then your light shall rise in the darkness
and your gloom be like the noonday.
The LORD will guide you continually,
and satisfy your needs in parched places,
and make your bones strong;
and you shall be like a watered garden,
like a spring of water,
whose waters never fail.
Your ancient ruins shall be rebuilt;
you shall raise up the foundations of many generations;
you shall be called the repairer of the breach,
the restorer of streets to live in.
This is Ash Wednesday. Today is a day for confession and remorse; for seeking to put our relationships right others and with God. But here’s a question; does repentance count if there is a big payoff? Put another way, if apologizing gets us off the hook for some of the penalty of our actions, can our contrition be considered sincere? Are we really remorseful or is the apology just a tactic to ward off unpleasant consequences?
At least some of the apologies we hear these days are calculated. Consider that several major insurance companies now run seminars for their clients on how to best deliver apologies to victims so as to repel lawsuits. Apology as strategy is an actual practice in some business settings. Have you ever had a problem with some electronic device that got you to phone the manufacturer’s help line? Sometimes, when you finally get through to the customer rep and explain your problem, the rep responds, “I do apologize for that.”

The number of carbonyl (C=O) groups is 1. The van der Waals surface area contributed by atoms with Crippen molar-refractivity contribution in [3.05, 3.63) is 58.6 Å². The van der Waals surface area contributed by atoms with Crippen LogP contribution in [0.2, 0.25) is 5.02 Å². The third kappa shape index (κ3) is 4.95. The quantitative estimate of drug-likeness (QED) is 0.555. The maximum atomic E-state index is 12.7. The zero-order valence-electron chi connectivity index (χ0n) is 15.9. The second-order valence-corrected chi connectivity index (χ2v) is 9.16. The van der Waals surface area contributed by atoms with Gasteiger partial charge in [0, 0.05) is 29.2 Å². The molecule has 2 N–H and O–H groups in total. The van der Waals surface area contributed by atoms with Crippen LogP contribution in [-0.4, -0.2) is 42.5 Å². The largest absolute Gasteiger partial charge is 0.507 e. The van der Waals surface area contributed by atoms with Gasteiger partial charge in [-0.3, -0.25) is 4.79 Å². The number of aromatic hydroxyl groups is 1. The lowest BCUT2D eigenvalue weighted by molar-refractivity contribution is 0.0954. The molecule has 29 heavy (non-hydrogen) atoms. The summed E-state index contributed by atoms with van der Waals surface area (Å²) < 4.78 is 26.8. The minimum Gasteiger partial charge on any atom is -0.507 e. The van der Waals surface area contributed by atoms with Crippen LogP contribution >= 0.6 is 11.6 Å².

It does feel better when the rep says that, but what if they’re just reading a rote response from a script. From the manufacturer’s point of view, the apology, even if it is canned, makes sense because it deflects a lot of customer anger. But what if it does contain calculation, does it still count in the higher scheme of things?